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Mission: Impossible - Ghost Protocol (2011) Poster

Trivia

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Tom Cruise performed the sequence where Ethan Hunt scales the outside of the Burj Khalifa tower himself without the use of a stunt double. The Burj Khalifa tower is the tallest building in the world at 2,722 feet, or 829.8 meters. Cruise dangled outside the tower at approximately 1,700 feet, or 518 meters.
The actor that hands Ethan the black mask to place over his head to meet the arms dealer appeared in Mission: Impossible (1996), giving him the same style mask when he is being taken to meet Max, an arms dealer.
The film made six hundred ninety-three million dollars at the box-office worldwide, becoming the highest-grossing installment in the franchise. It also surpassed War of the Worlds (2005) to become Tom Cruise's highest grossing film as of 2012.
The windows removed from Burj Khalifa were carefully chipped away by two workers with hammers, working from a window washing platform outside the building.
During production, Tom Cruise did the majority of his own stunts including the skyscraper sequence(s), to show the audience it was actually him. This would allow Director Brad Bird to have more capabilities with camera angles, and not having to hide the fact that it is a stuntman doing the stunts.
Brad Bird's live-action directorial debut.
FRANCHISE TRADEMARK (jump and hang): Jeremy Renner does the signature jump-and-hang-in-air stunt that Tom Cruise did in Mission: Impossible (1996).
The high-tech car that Ethan Hunt drives near the end of the film is the Vision Efficient Dynamics concept car. It is an actual prototype of the BMW i8 plug-in hybrid that entered production in late 2013. The concept car is powered by a 1.5 liter three-cylinder turbocharged gasoline engine and two electric motors.
According to Tom Cruise, he was happy to hear that they were using a subtitle in the film's heading instead of a number like the prior two films did. Cruise has never been a fan of a number at the end of the film's sequel titles as he's always considered each film as a stand alone feature in the Mission: Impossible film franchise.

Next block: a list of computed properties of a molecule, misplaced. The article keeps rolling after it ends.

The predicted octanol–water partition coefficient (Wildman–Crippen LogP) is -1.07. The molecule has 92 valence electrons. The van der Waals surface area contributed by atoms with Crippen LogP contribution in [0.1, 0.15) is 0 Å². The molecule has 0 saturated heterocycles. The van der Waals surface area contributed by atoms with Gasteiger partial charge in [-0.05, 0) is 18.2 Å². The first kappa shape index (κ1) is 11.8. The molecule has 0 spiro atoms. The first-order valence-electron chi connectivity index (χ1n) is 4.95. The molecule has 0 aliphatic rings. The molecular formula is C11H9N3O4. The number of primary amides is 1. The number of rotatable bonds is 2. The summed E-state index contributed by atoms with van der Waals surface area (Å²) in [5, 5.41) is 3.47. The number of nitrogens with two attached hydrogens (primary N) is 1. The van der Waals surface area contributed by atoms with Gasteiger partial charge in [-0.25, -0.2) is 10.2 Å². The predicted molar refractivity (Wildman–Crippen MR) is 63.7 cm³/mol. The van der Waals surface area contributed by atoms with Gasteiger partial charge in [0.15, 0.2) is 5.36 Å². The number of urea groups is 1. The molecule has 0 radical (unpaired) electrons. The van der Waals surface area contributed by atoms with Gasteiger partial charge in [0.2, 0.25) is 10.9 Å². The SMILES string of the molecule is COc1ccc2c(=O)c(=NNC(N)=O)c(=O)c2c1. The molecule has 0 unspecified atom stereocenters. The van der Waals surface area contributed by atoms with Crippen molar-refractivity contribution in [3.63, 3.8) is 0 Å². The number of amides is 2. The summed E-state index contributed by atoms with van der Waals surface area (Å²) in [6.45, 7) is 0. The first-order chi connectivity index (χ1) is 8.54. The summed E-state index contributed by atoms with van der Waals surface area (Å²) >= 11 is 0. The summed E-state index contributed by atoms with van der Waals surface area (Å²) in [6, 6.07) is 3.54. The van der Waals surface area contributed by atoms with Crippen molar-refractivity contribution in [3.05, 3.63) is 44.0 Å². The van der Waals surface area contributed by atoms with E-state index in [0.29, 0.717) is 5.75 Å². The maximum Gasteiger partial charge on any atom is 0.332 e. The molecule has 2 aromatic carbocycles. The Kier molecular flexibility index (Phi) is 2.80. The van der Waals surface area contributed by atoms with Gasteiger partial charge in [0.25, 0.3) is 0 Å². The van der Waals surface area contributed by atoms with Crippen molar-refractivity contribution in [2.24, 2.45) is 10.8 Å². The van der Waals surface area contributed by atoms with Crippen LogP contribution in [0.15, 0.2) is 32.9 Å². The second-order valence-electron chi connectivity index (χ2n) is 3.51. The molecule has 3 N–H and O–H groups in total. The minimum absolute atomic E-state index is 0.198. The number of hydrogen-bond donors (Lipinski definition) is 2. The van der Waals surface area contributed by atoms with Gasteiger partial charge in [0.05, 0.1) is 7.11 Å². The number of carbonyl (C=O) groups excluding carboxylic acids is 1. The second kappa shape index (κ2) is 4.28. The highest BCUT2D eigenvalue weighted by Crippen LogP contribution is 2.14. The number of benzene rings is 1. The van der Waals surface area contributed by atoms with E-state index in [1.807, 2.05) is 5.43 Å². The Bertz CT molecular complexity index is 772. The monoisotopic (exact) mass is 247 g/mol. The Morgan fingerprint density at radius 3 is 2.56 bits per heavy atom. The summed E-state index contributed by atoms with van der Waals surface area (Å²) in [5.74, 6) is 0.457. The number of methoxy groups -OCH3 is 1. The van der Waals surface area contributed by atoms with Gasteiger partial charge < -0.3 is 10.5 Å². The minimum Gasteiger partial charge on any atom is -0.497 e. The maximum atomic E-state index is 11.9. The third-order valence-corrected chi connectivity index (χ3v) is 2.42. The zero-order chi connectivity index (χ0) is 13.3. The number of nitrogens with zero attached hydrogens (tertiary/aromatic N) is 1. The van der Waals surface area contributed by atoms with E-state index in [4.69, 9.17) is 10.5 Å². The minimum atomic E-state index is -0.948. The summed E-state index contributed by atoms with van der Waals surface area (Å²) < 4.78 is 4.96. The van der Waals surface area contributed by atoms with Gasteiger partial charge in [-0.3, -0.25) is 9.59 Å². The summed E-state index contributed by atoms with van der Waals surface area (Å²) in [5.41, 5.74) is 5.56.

Jeremy Renner stated that working with Tom Cruise was a dream come true, since he's always idolized him as an actor. Renner did mention Cruise is a great actor, but even more a nicer guy.
Dermot Mulroney plays cello in the scoring orchestra for this movie. Mulroney, who is better-known as an actor (Longtime Companion (1989), My Best Friend's Wedding (1997), About Schmidt (2002), etc.) is also a classical cellist who occasionally plays in recording sessions for soundtracks.
Jeremy Renner was offered the role of Jackson Lamb in Super 8 (2011) (eventually taken by Kyle Chandler) but took the role of Brandt when J.J. Abrams told him that Tom Cruise and Brad Bird were interested in him. When accepting the role, Renner was only briefed on the film and character outline as there was no script at that point.
The Burj Khalifa Hotel mentioned in the movie is the Armani Hotel Dubai, the first hotel designed and developed by Giorgio Armani.
The Indian Palace Scene was shot in Zabeel Saray Palm Jumeirah (Dubai). The hotel was still under soft pre-opening during the shooting period, which took three days.
(At around seventeen minutes) The code Ethan uses at the pay phone to get his latest mission, is Tom Cruise's birthday, 07362.
Twenty-five minutes of the film was shot in IMAX 70mm.
This is the first film to use the 100th Anniversary Paramount Pictures logo. Each movie in the Mission: Impossible series has used a different Paramount logo.
The indoor water fountains in the Indian Palace use special laminar flow nozzles to launch streams of water with no turbulence. Special valves are used to "cut" the water into discrete segments. Similar fountain technology is used in the Bellagio Conservatory and Botanical Gardens in Las Vegas.
(At around one hour and twenty-eight minutes) In the scene when Ethan is taken to see the Russian arms dealer by the guy Ethan helped break out of the Russian prison, the wooden crates in the background are clearly stamped with the name, "Yu-ri" in letters from the Korean alphabet. Yuri (after Yuri Gorbachev) is the name often used in fictional and real-life spy books and movies to refer to Russian and/or Soviet spies, or the former K.G.B. in general.
When Brad Bird agreed to direct the movie, he asked J.J. Abrams for the screenplay, and Abrams would be reluctant to show it to him, saying that Bird would have a lot of freedom in doing the scenes. After Bird finally asked Abrams for real for the screenplay, the producer admitted that they had several drafts, but nothing definitive at that point, and that Bird should take that opportunity to give as much input as he wanted. According to Bird, the script went through major changes even after the start of production. For instance, during the scene in the van after Ethan's escape from prison, the team was originally unaware of the situation and unsure how to proceed, which Bird blamed on the fact that even he did not have an overview of the plot. This was later re-shot when the direction of the plot became clear. The original scene can be viewed as a deleted scene on the Blu-ray edition.
This is the first film in the series to be released in IMAX.